Increasingly influencers are calling out industries and companies who they feel don’t measure up to their own and society’s expectations.
Plus-size style blogger Nerd About Town aka Stephanie Yeboah became frustrated by the lack of inclusion within the travel and tourism vertical. In May she decided to do something about it.
In a rallying cry to fellow creators, Yeboah took to Twitter and asked:
“Hi Influencers! If you come across any photos or IG Stories featuring campaigns or events that only feature white influencers, can you please screenshot the pic and send to me OR direct me to it?
I’m doing a thing”
True to her word Stephanie did ‘do a thing’. She penned an article a couple of weeks later for the Metro newspaper. Yeboah writes: “By exclusively using white influencers to tout holiday experiences … the story being told is that these experiences are only available to white people. … Only white slim women go on holiday. … It needs to stop.”
Here Yeboah is calling out an industry. Calling for the travel industry to be more representative. It’s a warning for brands who fail to be representative of society. It’s also a lost opportunity to build and strength engagement with sections of a wider community.
Earlier this year I undertook a large piece of consulting work for an influencer marketing platform. My strategy paper provided a two-year direction of travel for the company. Part of the analysis I undertook was to conduct 40 one-on-one interviews with leading influencer marketers.
Communicators with enlightened clients are calling for a breadth of talent. A diversity of talent; a true representation of Britain. This push for inclusiveness is a marriage of ethics and sound business sense.
Eric Toda, former marketing executive at Gap Inc., Airbnb, Nike, and Snapchat who has created high-visibility global campaigns with influencers like Beyonce and Kim Kardashian, shared his thoughts on how brands can do better:
“You tend to see marketers let their unconscious biases’ make decisions. It’s not a secret that marketing is a predominantly white industry so naturally there are marketers who choose influencers who look like them; it’s safe, it’s relatable, but unfortunately, it’s not real life.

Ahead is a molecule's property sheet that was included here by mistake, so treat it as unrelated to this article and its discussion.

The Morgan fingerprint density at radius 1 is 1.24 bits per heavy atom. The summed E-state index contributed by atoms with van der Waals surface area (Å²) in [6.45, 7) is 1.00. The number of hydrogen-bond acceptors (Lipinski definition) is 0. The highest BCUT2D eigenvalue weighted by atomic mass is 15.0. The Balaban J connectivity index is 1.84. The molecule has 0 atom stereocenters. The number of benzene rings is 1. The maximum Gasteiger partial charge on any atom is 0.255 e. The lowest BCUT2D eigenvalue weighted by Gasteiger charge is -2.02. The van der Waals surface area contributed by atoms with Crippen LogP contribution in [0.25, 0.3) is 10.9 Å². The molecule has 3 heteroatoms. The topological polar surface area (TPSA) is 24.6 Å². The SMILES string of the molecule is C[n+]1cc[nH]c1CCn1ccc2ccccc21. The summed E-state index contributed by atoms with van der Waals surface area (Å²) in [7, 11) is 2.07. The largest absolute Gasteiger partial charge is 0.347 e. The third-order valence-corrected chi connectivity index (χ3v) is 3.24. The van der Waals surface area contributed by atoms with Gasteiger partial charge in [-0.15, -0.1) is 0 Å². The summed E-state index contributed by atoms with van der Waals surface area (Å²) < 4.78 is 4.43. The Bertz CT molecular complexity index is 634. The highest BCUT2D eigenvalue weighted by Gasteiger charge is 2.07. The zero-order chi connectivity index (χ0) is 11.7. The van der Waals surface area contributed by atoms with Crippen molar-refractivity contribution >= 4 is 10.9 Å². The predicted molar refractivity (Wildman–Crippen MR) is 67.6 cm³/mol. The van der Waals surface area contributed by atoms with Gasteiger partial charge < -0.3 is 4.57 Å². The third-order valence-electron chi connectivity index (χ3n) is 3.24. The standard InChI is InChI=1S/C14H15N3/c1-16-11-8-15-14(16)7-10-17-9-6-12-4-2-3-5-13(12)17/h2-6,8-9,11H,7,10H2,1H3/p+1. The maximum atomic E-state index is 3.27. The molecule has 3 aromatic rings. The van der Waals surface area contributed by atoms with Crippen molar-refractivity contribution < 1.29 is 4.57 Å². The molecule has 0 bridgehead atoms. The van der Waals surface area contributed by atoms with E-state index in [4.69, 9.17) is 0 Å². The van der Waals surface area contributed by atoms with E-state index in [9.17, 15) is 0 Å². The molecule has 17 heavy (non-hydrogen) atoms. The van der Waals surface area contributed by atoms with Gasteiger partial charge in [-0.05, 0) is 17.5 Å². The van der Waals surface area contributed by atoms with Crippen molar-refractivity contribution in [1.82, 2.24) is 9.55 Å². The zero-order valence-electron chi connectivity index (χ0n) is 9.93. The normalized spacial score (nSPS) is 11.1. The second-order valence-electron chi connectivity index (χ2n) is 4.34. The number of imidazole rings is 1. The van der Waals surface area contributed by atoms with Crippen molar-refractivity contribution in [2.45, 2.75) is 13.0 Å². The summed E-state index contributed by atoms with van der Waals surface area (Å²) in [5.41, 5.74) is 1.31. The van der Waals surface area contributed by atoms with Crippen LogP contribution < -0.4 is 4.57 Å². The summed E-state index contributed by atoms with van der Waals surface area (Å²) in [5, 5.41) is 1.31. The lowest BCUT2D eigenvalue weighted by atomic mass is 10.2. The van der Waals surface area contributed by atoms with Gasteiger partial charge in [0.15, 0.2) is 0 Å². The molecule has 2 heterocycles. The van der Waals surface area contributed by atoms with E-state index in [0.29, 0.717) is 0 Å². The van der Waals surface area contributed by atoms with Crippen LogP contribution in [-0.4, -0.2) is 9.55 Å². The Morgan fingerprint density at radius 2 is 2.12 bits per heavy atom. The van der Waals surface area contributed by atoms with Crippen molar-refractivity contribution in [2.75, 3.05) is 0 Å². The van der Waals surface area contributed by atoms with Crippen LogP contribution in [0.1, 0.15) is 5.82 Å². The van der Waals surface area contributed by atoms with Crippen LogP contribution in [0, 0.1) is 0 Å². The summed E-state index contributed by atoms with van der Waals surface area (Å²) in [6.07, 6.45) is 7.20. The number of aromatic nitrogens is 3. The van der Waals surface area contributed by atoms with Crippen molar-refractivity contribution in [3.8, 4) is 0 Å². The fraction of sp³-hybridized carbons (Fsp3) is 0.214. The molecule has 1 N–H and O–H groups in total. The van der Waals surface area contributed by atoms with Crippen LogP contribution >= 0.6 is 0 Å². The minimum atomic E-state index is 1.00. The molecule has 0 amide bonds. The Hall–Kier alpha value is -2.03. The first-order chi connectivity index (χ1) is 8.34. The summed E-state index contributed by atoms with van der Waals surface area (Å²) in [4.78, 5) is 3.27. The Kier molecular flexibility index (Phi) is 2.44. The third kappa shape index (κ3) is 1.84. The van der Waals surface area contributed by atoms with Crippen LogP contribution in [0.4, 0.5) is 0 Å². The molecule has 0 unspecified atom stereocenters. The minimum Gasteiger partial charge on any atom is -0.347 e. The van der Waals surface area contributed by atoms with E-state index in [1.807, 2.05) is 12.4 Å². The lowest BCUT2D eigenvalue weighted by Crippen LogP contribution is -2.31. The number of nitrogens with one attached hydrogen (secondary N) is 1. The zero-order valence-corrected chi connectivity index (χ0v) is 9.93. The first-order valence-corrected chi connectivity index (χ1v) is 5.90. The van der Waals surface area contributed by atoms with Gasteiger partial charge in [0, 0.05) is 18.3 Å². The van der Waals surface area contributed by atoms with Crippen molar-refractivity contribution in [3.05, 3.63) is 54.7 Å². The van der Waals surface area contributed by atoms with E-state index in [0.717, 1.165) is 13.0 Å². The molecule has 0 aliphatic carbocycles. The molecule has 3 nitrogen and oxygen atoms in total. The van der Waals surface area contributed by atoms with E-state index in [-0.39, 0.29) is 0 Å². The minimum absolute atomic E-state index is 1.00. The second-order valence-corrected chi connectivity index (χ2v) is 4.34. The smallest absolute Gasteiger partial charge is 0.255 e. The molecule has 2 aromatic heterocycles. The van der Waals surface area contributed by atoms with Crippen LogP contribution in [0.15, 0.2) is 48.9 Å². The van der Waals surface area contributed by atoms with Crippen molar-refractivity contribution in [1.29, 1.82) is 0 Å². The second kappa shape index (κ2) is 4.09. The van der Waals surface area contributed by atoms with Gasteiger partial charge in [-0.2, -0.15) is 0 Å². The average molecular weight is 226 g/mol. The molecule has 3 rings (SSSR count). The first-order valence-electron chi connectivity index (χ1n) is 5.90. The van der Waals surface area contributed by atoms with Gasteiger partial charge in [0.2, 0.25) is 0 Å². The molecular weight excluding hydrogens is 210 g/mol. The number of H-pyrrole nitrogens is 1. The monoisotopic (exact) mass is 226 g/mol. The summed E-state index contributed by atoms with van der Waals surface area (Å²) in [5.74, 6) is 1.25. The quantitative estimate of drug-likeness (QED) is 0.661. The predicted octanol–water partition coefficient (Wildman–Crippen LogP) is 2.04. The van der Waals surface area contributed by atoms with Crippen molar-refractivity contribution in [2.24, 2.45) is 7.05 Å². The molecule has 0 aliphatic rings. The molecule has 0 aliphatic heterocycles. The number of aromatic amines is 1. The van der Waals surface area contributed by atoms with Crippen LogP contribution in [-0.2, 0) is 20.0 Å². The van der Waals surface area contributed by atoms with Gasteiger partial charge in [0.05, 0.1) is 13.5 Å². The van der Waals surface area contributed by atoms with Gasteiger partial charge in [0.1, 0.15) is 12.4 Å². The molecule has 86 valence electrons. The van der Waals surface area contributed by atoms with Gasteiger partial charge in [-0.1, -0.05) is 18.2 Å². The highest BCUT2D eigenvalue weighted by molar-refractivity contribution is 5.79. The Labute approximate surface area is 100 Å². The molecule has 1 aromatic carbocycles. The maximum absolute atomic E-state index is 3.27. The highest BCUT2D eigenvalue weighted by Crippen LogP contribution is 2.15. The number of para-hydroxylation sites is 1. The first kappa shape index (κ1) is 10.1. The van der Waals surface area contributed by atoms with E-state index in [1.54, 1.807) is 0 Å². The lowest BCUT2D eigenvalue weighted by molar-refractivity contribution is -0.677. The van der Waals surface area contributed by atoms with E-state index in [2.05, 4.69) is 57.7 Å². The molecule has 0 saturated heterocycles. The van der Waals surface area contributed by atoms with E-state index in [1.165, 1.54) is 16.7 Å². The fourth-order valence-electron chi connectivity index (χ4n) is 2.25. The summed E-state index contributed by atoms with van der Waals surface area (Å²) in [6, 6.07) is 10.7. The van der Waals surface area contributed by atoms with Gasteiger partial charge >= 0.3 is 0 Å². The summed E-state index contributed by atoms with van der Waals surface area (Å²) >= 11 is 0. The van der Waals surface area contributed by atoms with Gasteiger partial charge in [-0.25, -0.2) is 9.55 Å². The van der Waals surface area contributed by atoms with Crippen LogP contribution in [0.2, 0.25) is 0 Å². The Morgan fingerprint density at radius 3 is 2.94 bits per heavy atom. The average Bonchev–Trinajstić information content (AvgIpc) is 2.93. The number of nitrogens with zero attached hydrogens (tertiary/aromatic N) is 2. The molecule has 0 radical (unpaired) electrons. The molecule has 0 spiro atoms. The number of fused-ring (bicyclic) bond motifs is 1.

“As marketers, we continue to be one of the only industries in the world that can influence large masses of people; we can do that in the effort of good, or we can choose the other route. We need to put values-driven messages out there, show real-life versus a sterilized mirage, and instil purpose. You can achieve this by partnering with influencers that represent different stories, races, socioeconomic backgrounds, etc.”
Unconscious bias in influencer marketing – the takeaways:
Be aware of potential unconscious biases
Donald Rumsfeld, former United States Secretary of Defense, made popular the phrase: ‘unknown unknowns’. It’s similar to the four stages to becoming competent whereby the learner passes from being an unconscious incompetent, through conscious incompetent, then conscious competent and ultimately becoming an unconscious competent. The first step to combatting unconscious bias in influencer marketing is to accept that it exists within our discipline and that we may be responsible for perpetuating it.
Read widely. Watch different films and TV shows. Talk to different people
Writing in the preface of his book #Republic: Divided Democracy in the Age of Social Media Cass R. Sunstein says:
“In a well-functioning democracy, people do not live in echo chambers or information cocoons. They see and hear a wide range of topics and ideas. They do so even if they did not, and would not, choose to see and hear those topics and those ideas in advance.”
It’s about your audience. Not you
Think about your target audience. Think beyond demographics; consider the wider psychographics. When crafting your campaigns, think about your audience and imagine how they would react to a non-diverse influencer mix. Think, too, about the lost impact by missing out in engaging with sections of your audience.
Uphold your corporate and brand values. Be strategic in finding influencers who represent your audience and those values. This allows for more positive brand sentiment and affinity as you’re leveraging connectivity between community and influencer. Millennials and Gen Z are actively looking for brands to represent people who look like them and share their values, and this is a major shift in how “influence” is perceived.
This article is based on a keynote speech I gave in Ravenna, Italy in September as the guest of The Social Travel Summit for their fifth annual conference. The speech was titled ‘influencer marketing unconscious bias’. I was approached to speak at the two-day conference after the organisers read my article covering the CIPR annual survey in April.